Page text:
Is modern Ireland in a position to cast stones when it comes to children’s welfare?

On Wednesday of this week the Dáil will debate the final Report of the Commission of Investigation into Mother and Baby Homes. The Report has now been published in full but not before some of the findings were leaked over the weekend . A move which has angered the Minister for Children, Roderick O’Gorman.

The Report will conclude that up to 9,000 children died in 18 institutions from the period 1922-1998, and that approximately 57,000 children were born to the 56,000 mothers who were resident in the Homes during those 76 years.

In responding to the leaked findings, The Sunday Independent’s editorial rightly acknowledged that processing these will no doubt prove to be “a difficult experience for survivors.”

Of that there can be little doubt.

The editorial also went on to note that “thankfully” the survivors now live “in a far more tolerant and liberal Ireland.”

It should only take a few moments to realise however that ‘tolerant and liberal’ Ireland has also produced its own share of horrific outcomes for children and indeed mothers and fathers.

For example, data provided to Deputy Mattie McGrath in 2017 by former Minister Katherine Zappone, showed that a breath taking quarter of a million child abuse referrals were made to Tusla, across all categories of child protection and abuse including physical and sexual during the period 2011-2016.

A mere five years.

Of that quarter of a million referrals over one hundred and ten thousand were deemed to be “of sufficient gravity and concern to warrant immediate child protection measures.”

Our recent history when it comes to lone parents, who are predominantly young women is also nothing to boast about. In fact, the Society of St Vincent de Paul (SVP) reported last year that one in eleven working lone parents were living below the poverty line in 2012 but that this had increased to one in five by 2017.

The SVP report also suggested that “Ireland is failing to protect lone parents and their children from the adverse affects of poverty”.

The Economic and Social Research Institute (ESRI) in 2018 accepted that much of this was direct consequence of changes introduced by former Tánaiste Joan Burton. Changes that resulted in employed lone parents losing 1.9 per cent of income while their non-employed counterparts saw no change. As the Irish Times noted at the time, about 99 per cent of recipients of the payment were women.

This is to say nothing of the 6,666 unborn children who lost their lives last year following the introduction of abortion. A number that is set to grow exponentially if the experience of every other abortion permitting jurisdiction is anything to go by.

Or what about the 2019 Report of the National Review Panel, which investigates serious incidents, including deaths of children in care within the state.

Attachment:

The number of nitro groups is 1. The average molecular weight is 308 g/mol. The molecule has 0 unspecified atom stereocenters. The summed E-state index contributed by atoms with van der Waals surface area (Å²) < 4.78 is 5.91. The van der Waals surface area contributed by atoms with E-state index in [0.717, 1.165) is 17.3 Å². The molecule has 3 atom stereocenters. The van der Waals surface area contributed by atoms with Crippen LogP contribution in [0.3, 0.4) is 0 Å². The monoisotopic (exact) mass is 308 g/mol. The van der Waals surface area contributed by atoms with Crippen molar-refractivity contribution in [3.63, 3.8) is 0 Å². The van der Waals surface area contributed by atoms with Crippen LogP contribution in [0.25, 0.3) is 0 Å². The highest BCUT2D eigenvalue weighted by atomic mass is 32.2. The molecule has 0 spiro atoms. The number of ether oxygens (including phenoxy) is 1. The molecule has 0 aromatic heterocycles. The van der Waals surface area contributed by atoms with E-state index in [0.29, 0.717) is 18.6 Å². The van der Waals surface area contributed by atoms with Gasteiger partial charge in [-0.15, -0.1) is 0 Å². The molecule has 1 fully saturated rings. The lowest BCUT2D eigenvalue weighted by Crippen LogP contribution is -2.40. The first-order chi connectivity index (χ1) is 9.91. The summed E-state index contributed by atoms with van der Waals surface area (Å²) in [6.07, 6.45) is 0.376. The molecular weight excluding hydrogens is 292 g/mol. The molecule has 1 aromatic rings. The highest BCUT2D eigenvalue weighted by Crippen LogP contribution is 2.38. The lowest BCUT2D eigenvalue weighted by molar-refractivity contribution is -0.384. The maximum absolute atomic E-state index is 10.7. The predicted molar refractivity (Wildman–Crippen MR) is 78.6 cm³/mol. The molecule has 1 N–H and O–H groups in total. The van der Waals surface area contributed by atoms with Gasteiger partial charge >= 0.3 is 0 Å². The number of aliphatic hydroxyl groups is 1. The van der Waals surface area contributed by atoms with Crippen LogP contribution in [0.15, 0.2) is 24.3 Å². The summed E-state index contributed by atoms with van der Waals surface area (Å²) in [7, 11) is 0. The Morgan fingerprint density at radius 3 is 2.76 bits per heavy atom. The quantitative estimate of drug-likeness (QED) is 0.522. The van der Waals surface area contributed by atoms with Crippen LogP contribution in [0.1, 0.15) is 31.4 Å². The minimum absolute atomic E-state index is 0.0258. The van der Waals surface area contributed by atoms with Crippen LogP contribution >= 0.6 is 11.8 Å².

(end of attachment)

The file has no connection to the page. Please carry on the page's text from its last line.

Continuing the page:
This Report highlights the fact that since 2010 at least 206 children or young people died who were either in care or known to the state’s child protection services.


The cause of death for 49 of those children or young people was recorded as suicide. 10 more children were recorded as having died by homicide.

It is extremely important to stress that none of this is being said to encourage a zero-sum approach to the failures associated with interventions around children’s welfare.

Indeed, the issue is far too sensitive to be utilised as a proxy weapon in the ‘culture wars.’

Nevertheless, if we care about the truth at all, then it is important that we remember these facts, especially if we are to have any hope of countering the overtly politicised and occasionally vindictive historical narrative that will be on full display in the Dáil this week.

There the simplistic tropes associated with ‘old Ireland bad, modern Ireland good’ will be further embedded and presented as an incontestable interpretation of historical reality.

That way of proceeding cannot be allowed to go unchallenged.

If it does then the political sphere will take on an almost Ricouerean character with an” excess of memory here, and an excess of forgetting elsewhere” and where the “idea of a policy of the just allotment of memory” is scarcely to be found.

Perhaps we might be better served to adopt some of the caution expressed in the saying attributed to the American Cistercian monk Thomas Merton:

“Every generation suffers from a ‘we have finally arrived’ syndrome.”

The champions of modern Ireland certainly seem to believe so. But the same sentiment is also found in those who idealise the past and who refuse to accept or downplay the unquantifiable levels of distress and burden that the Jansenistic theology of ‘old Ireland’ helped to nourish.

That kind of theology encouraged the view that people were either all darkness or they were all light.

It is a nonsense, but a compelling nonsense and one we must not feed through sweeping and all- embracing condemnations of the past or present.

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